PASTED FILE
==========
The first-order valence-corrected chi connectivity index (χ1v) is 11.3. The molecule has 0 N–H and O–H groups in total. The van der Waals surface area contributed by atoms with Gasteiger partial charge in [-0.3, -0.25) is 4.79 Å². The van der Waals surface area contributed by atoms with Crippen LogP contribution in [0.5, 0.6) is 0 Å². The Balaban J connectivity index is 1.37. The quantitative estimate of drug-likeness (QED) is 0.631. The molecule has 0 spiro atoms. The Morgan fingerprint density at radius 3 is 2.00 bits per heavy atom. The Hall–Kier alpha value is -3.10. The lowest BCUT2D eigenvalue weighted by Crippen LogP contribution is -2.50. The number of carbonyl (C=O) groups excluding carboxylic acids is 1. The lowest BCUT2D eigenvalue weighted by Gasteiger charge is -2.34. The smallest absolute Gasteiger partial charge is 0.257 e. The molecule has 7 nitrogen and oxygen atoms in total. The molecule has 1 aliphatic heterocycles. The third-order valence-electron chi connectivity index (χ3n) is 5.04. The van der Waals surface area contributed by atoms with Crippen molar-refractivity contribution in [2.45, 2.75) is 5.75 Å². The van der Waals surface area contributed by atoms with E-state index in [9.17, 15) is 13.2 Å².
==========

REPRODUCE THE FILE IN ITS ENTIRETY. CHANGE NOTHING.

The first-order valence-corrected chi connectivity index (χ1v) is 11.3. The molecule has 0 N–H and O–H groups in total. The van der Waals surface area contributed by atoms with Gasteiger partial charge in [-0.3, -0.25) is 4.79 Å². The van der Waals surface area contributed by atoms with Crippen LogP contribution in [0.5, 0.6) is 0 Å². The Balaban J connectivity index is 1.37. The quantitative estimate of drug-likeness (QED) is 0.631. The molecule has 0 spiro atoms. The Morgan fingerprint density at radius 3 is 2.00 bits per heavy atom. The Hall–Kier alpha value is -3.10. The lowest BCUT2D eigenvalue weighted by Crippen LogP contribution is -2.50. The number of carbonyl (C=O) groups excluding carboxylic acids is 1. The lowest BCUT2D eigenvalue weighted by Gasteiger charge is -2.34. The smallest absolute Gasteiger partial charge is 0.257 e. The molecule has 7 nitrogen and oxygen atoms in total. The molecule has 1 aliphatic heterocycles. The third-order valence-electron chi connectivity index (χ3n) is 5.04. The van der Waals surface area contributed by atoms with Crippen molar-refractivity contribution in [2.45, 2.75) is 5.75 Å². The van der Waals surface area contributed by atoms with E-state index in [9.17, 15) is 13.2 Å².